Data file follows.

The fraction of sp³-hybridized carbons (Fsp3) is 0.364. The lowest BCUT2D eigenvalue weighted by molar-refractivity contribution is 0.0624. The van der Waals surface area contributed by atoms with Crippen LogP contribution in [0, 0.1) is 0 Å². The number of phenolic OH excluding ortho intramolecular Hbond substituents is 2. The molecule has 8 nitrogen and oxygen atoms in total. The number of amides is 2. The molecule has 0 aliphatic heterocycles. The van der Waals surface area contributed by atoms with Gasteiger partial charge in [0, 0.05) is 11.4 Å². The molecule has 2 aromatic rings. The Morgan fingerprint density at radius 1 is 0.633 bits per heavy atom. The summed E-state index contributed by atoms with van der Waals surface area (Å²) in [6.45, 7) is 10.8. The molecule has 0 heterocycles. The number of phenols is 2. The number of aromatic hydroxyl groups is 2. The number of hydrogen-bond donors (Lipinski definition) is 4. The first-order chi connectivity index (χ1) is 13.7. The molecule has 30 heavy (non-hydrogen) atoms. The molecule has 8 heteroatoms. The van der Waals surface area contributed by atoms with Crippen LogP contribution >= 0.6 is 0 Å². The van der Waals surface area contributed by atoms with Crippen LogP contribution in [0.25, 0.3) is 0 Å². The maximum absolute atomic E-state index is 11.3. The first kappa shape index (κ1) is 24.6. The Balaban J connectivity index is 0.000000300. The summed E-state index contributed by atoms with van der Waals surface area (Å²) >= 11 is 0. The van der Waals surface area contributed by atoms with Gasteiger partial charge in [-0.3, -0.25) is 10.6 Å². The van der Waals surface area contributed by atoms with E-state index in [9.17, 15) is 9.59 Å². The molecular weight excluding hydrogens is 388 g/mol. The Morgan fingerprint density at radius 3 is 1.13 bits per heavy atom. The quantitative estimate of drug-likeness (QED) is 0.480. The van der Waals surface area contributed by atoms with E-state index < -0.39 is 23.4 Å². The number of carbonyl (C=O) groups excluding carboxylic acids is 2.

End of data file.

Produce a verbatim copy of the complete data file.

The fraction of sp³-hybridized carbons (Fsp3) is 0.364. The lowest BCUT2D eigenvalue weighted by molar-refractivity contribution is 0.0624. The van der Waals surface area contributed by atoms with Crippen LogP contribution in [0, 0.1) is 0 Å². The number of phenolic OH excluding ortho intramolecular Hbond substituents is 2. The molecule has 8 nitrogen and oxygen atoms in total. The number of amides is 2. The molecule has 0 aliphatic heterocycles. The van der Waals surface area contributed by atoms with Gasteiger partial charge in [0, 0.05) is 11.4 Å². The molecule has 2 aromatic rings. The Morgan fingerprint density at radius 1 is 0.633 bits per heavy atom. The summed E-state index contributed by atoms with van der Waals surface area (Å²) in [6.45, 7) is 10.8. The molecule has 0 heterocycles. The number of phenols is 2. The number of aromatic hydroxyl groups is 2. The number of hydrogen-bond donors (Lipinski definition) is 4. The first-order chi connectivity index (χ1) is 13.7. The molecule has 30 heavy (non-hydrogen) atoms. The molecule has 8 heteroatoms. The van der Waals surface area contributed by atoms with Crippen LogP contribution >= 0.6 is 0 Å². The van der Waals surface area contributed by atoms with Crippen LogP contribution in [0.25, 0.3) is 0 Å². The maximum absolute atomic E-state index is 11.3. The first kappa shape index (κ1) is 24.6. The Balaban J connectivity index is 0.000000300. The summed E-state index contributed by atoms with van der Waals surface area (Å²) >= 11 is 0. The van der Waals surface area contributed by atoms with Gasteiger partial charge in [-0.3, -0.25) is 10.6 Å². The van der Waals surface area contributed by atoms with E-state index in [9.17, 15) is 9.59 Å². The molecular weight excluding hydrogens is 388 g/mol. The Morgan fingerprint density at radius 3 is 1.13 bits per heavy atom. The quantitative estimate of drug-likeness (QED) is 0.480. The van der Waals surface area contributed by atoms with E-state index < -0.39 is 23.4 Å². The number of carbonyl (C=O) groups excluding carboxylic acids is 2.